Home » Balance of Power

From the category archives:

Balance of Power

Earlier this week we ran a poll asking readers what they think China’s J-20 stealth fighter will be used for.

Nearly half of those who responded think it will be used as both a high-speed interceptor capable of taking out fighters, AWACS and tankers and as a long-range weapons truck designed to penetrate an enemy’s air defenses to attack its bases or aircraft carriers.

One interesting point against the carrier/base killer argument came from aviation analyst Richard Aboulafia a while back when he said the following to DT:

If real, [J-20] would fall under Secretary Gates “exquisite” category. Why not invest the enormous platform-related resources into better long-range stealth missile technology? That sounds like much better bang for the buck, especially since they could try to overwhelm US defenses with larger numbers that way. Also, how does it explain those radar signature-producing canards on the J-20? Still, you can’t discount the possibility.

Now, we want to ask you how effective you think the jet will be in combat against air forces equipped with jets like the F-35 Joint Strike Fighter, F-22 Raptor or even the Sukhoi T-50 PAK FA.

While advanced tech details of the plane are unknown, production versions of the jet are allegedly going to have WS-10 thrust vectoring engines or WS-15 engines that will also allow the jet to super-cruise. As for sensors, the plane may be equipped with an Active electronically scanned array radar and a host of electro-optical sensors that would feed into a modern glass cockpit. With regard to low-observable tech, the bird appears fairly stealthy head on but the big canards up front and the aft section isn’t too stealthy.

Here’s a recap of things the big jet will need if it is to take on air forces equipped with fifth-gen fighters and advanced air defenses.

Anyway, tell us what you think in the poll after jump.

[Continue reading…]

Enjoy these videos (below the jump) showing the interior of the Airbus A340 jet that served as Gadhafi’s personal plane. I wonder how much space in the cargo hold was taken up by the colonel’s infamous tent?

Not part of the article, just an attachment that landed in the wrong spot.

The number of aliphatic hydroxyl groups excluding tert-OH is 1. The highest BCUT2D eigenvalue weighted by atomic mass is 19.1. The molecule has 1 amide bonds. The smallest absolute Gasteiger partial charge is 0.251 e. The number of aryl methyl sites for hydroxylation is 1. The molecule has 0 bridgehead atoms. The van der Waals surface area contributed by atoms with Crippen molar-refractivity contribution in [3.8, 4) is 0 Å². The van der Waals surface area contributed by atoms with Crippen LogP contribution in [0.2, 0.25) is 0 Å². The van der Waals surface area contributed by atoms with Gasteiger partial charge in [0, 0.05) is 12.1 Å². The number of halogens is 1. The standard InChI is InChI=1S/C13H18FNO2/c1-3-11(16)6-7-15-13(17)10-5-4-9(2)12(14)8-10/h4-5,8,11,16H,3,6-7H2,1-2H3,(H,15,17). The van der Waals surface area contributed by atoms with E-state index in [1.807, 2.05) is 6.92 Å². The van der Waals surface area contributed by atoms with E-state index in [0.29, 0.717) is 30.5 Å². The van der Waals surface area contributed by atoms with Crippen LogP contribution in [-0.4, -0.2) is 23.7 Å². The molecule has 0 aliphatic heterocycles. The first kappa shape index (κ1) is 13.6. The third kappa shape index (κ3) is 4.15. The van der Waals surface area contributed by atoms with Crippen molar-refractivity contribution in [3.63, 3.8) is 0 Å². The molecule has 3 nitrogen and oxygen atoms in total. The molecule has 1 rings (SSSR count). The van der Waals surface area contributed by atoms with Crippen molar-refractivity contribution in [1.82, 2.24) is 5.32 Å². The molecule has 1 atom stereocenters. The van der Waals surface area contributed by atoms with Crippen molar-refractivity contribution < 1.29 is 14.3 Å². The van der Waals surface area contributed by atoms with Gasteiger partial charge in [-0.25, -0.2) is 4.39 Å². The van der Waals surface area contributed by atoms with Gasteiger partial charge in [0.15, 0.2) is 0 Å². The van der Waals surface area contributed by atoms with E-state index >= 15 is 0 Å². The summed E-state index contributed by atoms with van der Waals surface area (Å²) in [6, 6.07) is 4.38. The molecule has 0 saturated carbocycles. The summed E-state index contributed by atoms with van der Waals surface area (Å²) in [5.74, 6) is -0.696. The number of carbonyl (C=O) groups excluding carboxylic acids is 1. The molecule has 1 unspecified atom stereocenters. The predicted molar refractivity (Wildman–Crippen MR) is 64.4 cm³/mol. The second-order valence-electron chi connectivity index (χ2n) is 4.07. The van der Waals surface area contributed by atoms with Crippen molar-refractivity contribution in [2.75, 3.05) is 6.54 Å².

[Continue reading…]

Here’s some J-20 stealth fighter porn to start your short workweek. Enjoy these photo-montages of the the big fighter rolling and banking hard as its test pilots expand the plane’s flight envelope. Meanwhile, take the poll below the jump and tell us what missions you think China’s stealth jet will be used for.


[Continue reading…]

Here are some thoughts on the significance of China’s new aircraft carrier that Andrew Erickson, an expert on the PLAN at the U.S. Naval War College, passed on to Defense Tech. While China’s “starter carrier” may not compare to one of the U.S. Navy’s Nimitz class supercarriers, it will make waves with China’s neighbors in the Western Pacific. Enjoy.

China’s Navy has finally realized its longtime dream of obtaining an aircraft carrier and putting it to sea. It has been a long road from the Guomindang’s 1929 rejection of naval commander Chen Shaokuan’s proposal for building a Chinese aircraft carrier to the acquisition and refitting of the former Ukrainian carrier Varyag in Dalian Naval Shipyard, a task essentially as complex as building a carrier from scratch.

On August 10, 82 years after Adm. Chen’s proposal, China’s first carrier disappeared into the fog under tight security at 0540 local time from Dalian Harbour’s Xianglujiao Port in northeast Liaoning Province to begin sea trials. Liaoning Maritime Safety Authority has declared a temporary exclusion zone in a rectangular sea area nearby.

A newly-wed couple wants a ‘starter home,’ a new great power wants a ‘starter carrier.’ China’s ‘starter carrier’ is of very limited military utility, and will serve primarily to confer prestige though naval diplomacy, to help master basic operational procedures, and to project a bit of power—perhaps especially vis-à-vis smaller neighbours in the South China Sea. Having avoided the winds and waves recently sent to the Yellow Sea by Typhoon Muifa, the carrier will subject China to even more diplomatic turbulence as its neighbors react to the reality that their giant neighbour now has a basically-functioning carrier. …

Erickson also tells DT that we may have be wrong in thinking the ex-Varyag is going to be commissioned as the Shi Lang (a Chinese admiral who first conquored Taiwan). Instead, the ship may well be named after the Chinese city of Tianjin in keeping with PLAN tradition.

[Continue reading…]

Not all of the Libyan rebels’ weaponry was jerry-rigged DIY gear put together from whatever arms (or toys) the militia could find. For the first time we’re seeing that the rebels used a thoroughly 21st Century tool of war; the UAV.

The Scout micro UAV, made by the Canadian firm Aeryon Labs, was used by the rebels to gain intelligence on Gadhafi’s troops. As you’ll see in the video (after the jump), the rebels were able to use the three-pound, VTOL aircraft after only a day and a half of training. Check out the Scout’s thermal camera video of a Libyan artillery position firing at night at the 59-second mark.

The little battery-powered quad-rotor, yes, quad-rotor can fly for 25 minutes up to 13,000 feet and operate in temperatures up to 122 degrees Fahrenheit, according to Aeryon. It uses GPS for navigation and has a range of just under two miles, likely due to its WiFi-based comms system.

While likely not “exquisite”, to use Pentagonese, this weapon was obviously durable, portable and really easy to use. Rebel pilots controlled it using a “map-based touch screen interface” (almost an auto pilot) rather than a traditional joystick and video camera and watched as the intel was fed to their computers.

Another Canadian firm, Zariba Security Corporation, was tasked with getting the drone to the rebels and training them how to use it.

[Continue reading…]